Starling W. Burgess
"Yacht", 34th year, 1937, No. 35/1937STARLING W. BURGESS – the ingenious builder of the America’s Cup winner
When the winner of the last race for the America’s cup in 1930, the "Enterprise", crossed the finishing line, the judge at the finish was very surprised to see the helmsman let go of the wheel and do a few somersaults on deck. It was most unusual to see that kind of outburst on the part of the owner, Mike Vanderbilt. It was only later that the truth came out. Vanderbilt had handed the wheel to Starling W. Burgess, the builder of his yacht, just before the finishing line. – It was the sixth time that this gifted eccentric had done his best to ensure that the cup stayed in America. His father, Edward Burgess, had made a name for himself as a yacht designer before him. In 1885, he had built the first boat which was designed directly for the America’s Cup race, and he did two more victorious boats thereafter. His son has inherited and further developed his father’s talents. Some people say he is crazy, others consider him to be the best yacht designer that ever lived. He did not, however, set out to be a yacht designer. Initially, he dedicated himself to solving all kinds of technical problems. His first achievement was to invent a machine gun, then he turned to designing aeroplanes, solving mathematical problems, and during one winter which he spent in London, he even wrote poetry.
In 1920 he received his first commission in connection with the America’s Cup races. He was asked to design a new rigging for the "Vanitie", and in this process he used completely new methods by applying his experience of aerodynamics from aircraft design. In 1918, he built the "Nina", an ocean-going yacht which won the race to Spain. This was a completely new type of boat with an incredibly high rigging. He thinks that a yacht with a large sail area is not only faster but also safer than an under-rigged and less manoeuvrable craft.
He received his first Vanderbilt order in 1930. The fee was to be 10,000 dollars, to rise to 20,000 dollars if, after the elimination races, the boat was considered fit to enter the Cup races, and to 40,000 dollars if it won. The unlimited means of a Vanderbilt were only up against the restrictive measurement formulas of the J-Class. At that time the stipulated length was 76ft, which did not, however, mean that the boat had to be 76ft long. This was equivalent to 18% of the square root from the sail area, multiplied by the length and divided by the cubic root from the displacement. The height of the mast was not allowed to be more than 150ft 6in and the maximum displacement was also limited. Within these limits boats could have a length of between 75 and 87ft on the waterline and displace between 106 and 160 tons. Burgess, the mathematician, first juggled with the numbers the formula gave him and then built several 5 metre models which were tested at the marine model basin facility. He went about it very systematically, and on the basis of these tests and detailed calculations which took into account the impossible wind conditions of the race course reported by the meteorological office over the past 30 years, he finally decided on a hull just under 80 feet. – As far as rigging was concerned, he also made the most complicated calculations which he then verified in the wind tunnel. One of his inventions was a special main boom in the shape of a cigar flattened at the top. His idea was to keep the mainsail slightly bulbous at the lower ropes. His brother designed the first duralumin mast for the yacht. Special below-deck winches were planned, special measuring devices for the stresses and strains on every stay and shroud, and during the construction time he lived in a shack on the wharf in order to supervise every small detail personally. The success of the "Enterprise" over "Shamrock V" rewarded the enormous work he put into design and construction. The "Enterprise" was the highlight of his career. Four years later he built the "Rainbow" which did win the cup again for America, but was not particularly successful. People claimed that the "Endeavour" was faster and failed to win only because Sopwith suffered from nerves while Vanderbilt and Sherman Hoyt put up an excellent sailing performance.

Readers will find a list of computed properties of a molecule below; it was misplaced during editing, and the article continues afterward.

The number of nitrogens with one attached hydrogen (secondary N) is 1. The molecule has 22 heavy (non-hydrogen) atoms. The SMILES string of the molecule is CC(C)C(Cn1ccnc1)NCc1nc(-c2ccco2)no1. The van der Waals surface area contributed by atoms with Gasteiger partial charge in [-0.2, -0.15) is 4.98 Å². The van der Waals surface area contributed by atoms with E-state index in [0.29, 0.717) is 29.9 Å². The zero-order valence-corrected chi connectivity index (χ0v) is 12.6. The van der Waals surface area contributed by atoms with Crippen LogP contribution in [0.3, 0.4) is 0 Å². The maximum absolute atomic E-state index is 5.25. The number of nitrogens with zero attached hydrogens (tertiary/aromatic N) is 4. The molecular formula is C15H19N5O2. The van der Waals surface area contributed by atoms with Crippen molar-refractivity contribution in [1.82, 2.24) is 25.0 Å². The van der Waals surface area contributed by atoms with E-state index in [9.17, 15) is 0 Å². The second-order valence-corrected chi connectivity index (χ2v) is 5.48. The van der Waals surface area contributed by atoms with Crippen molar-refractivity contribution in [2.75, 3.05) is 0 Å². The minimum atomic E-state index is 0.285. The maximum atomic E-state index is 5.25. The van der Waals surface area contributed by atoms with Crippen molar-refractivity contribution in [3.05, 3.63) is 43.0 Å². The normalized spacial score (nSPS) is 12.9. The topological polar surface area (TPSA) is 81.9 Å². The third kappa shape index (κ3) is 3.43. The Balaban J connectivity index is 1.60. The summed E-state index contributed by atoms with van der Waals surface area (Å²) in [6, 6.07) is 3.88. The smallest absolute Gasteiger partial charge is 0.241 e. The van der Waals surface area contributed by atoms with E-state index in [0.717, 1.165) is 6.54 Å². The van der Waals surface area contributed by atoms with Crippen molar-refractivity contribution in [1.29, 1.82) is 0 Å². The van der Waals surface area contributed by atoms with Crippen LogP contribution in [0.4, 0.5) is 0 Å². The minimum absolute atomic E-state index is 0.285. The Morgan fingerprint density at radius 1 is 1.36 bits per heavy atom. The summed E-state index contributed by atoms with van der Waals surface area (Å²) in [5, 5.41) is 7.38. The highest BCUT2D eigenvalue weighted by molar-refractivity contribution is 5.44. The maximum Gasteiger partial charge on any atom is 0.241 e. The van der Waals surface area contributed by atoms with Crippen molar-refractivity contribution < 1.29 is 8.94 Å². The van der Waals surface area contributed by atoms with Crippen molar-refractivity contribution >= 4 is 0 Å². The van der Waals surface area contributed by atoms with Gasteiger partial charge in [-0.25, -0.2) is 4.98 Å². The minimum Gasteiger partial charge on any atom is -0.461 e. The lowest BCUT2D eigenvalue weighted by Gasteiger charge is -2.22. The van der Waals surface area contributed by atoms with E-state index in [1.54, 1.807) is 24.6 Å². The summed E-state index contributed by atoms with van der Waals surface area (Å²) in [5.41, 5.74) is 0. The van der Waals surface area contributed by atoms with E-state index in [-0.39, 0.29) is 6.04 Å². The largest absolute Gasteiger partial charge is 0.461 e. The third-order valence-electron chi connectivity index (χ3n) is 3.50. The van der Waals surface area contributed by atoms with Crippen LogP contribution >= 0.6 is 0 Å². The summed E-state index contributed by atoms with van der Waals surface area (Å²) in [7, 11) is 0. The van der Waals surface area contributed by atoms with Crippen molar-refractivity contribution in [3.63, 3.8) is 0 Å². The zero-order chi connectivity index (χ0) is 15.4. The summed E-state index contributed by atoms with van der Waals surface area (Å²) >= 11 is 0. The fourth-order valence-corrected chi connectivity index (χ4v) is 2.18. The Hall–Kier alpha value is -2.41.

On the other hand Burgess proved his fabulous skills again in this year’s "Ranger". Less known is the fact that the rigging of both yachts has been designed this year by aviation engineers and that prior to the races the models of both America's yachts were tested against each other in the tank by Burgess. "Ranger" won in the model tests just as easily as in the races.
Vanderbilt has given the restless Burgess a supervisor in the form of Olin Stephens which has proven expedient because, even during the initial work and design of the "Ranger", Burgess turned his attention to a new problem: the construction of light alloy yachts. He is still experimenting with this idea at the yard, and believes the future belongs to the light alloy boat. He wants to produce small yachts in series by pressing them like car bodies.
Stephens belonged to the reserve crew of the "Ranger", while Sherman Hoyt took on a job as a commentator with a radio station this year. Burgess, who doesn’t accept orders from anybody, was excluded from participating in the races themselves, because Vanderbilt keeps strict discipline. Yachting circles are not quite sure, how much credit Burgess can be given for the new yacht or what contribution his colleague Stephens made. The curious mixture of a precise mathematical mind and eccentric genius, as found in Burgess, enables him calculate, within a second, the displacement of a swimming seagull or the theoretical speed of some sailing craft in a 10 mph breeze. On the other hand he is so erratic that he loses interest in a task the minute it has been solved.